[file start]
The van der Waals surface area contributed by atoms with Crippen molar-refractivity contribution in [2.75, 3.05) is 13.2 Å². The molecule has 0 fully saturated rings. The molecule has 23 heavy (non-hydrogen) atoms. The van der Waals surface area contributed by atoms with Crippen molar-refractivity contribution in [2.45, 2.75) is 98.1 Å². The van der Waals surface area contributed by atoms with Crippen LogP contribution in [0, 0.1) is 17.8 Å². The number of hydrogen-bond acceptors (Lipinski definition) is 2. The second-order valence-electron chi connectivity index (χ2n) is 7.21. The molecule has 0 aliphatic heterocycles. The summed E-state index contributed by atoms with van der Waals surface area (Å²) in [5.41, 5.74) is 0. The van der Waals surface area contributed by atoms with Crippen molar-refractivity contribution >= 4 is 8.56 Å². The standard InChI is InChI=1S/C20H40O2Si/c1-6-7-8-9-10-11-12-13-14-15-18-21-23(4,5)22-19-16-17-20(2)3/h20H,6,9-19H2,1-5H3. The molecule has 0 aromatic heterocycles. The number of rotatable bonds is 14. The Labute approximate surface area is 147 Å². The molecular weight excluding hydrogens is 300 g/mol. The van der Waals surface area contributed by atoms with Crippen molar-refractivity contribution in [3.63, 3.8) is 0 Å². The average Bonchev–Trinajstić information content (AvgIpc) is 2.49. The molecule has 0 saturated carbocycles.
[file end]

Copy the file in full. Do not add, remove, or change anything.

The van der Waals surface area contributed by atoms with Crippen molar-refractivity contribution in [2.75, 3.05) is 13.2 Å². The molecule has 0 fully saturated rings. The molecule has 23 heavy (non-hydrogen) atoms. The van der Waals surface area contributed by atoms with Crippen molar-refractivity contribution in [2.45, 2.75) is 98.1 Å². The van der Waals surface area contributed by atoms with Crippen LogP contribution in [0, 0.1) is 17.8 Å². The number of hydrogen-bond acceptors (Lipinski definition) is 2. The second-order valence-electron chi connectivity index (χ2n) is 7.21. The molecule has 0 aliphatic heterocycles. The summed E-state index contributed by atoms with van der Waals surface area (Å²) in [5.41, 5.74) is 0. The van der Waals surface area contributed by atoms with Crippen molar-refractivity contribution >= 4 is 8.56 Å². The standard InChI is InChI=1S/C20H40O2Si/c1-6-7-8-9-10-11-12-13-14-15-18-21-23(4,5)22-19-16-17-20(2)3/h20H,6,9-19H2,1-5H3. The molecule has 0 aromatic heterocycles. The number of rotatable bonds is 14. The Labute approximate surface area is 147 Å². The molecular weight excluding hydrogens is 300 g/mol. The van der Waals surface area contributed by atoms with Crippen molar-refractivity contribution in [3.63, 3.8) is 0 Å². The average Bonchev–Trinajstić information content (AvgIpc) is 2.49. The molecule has 0 saturated carbocycles.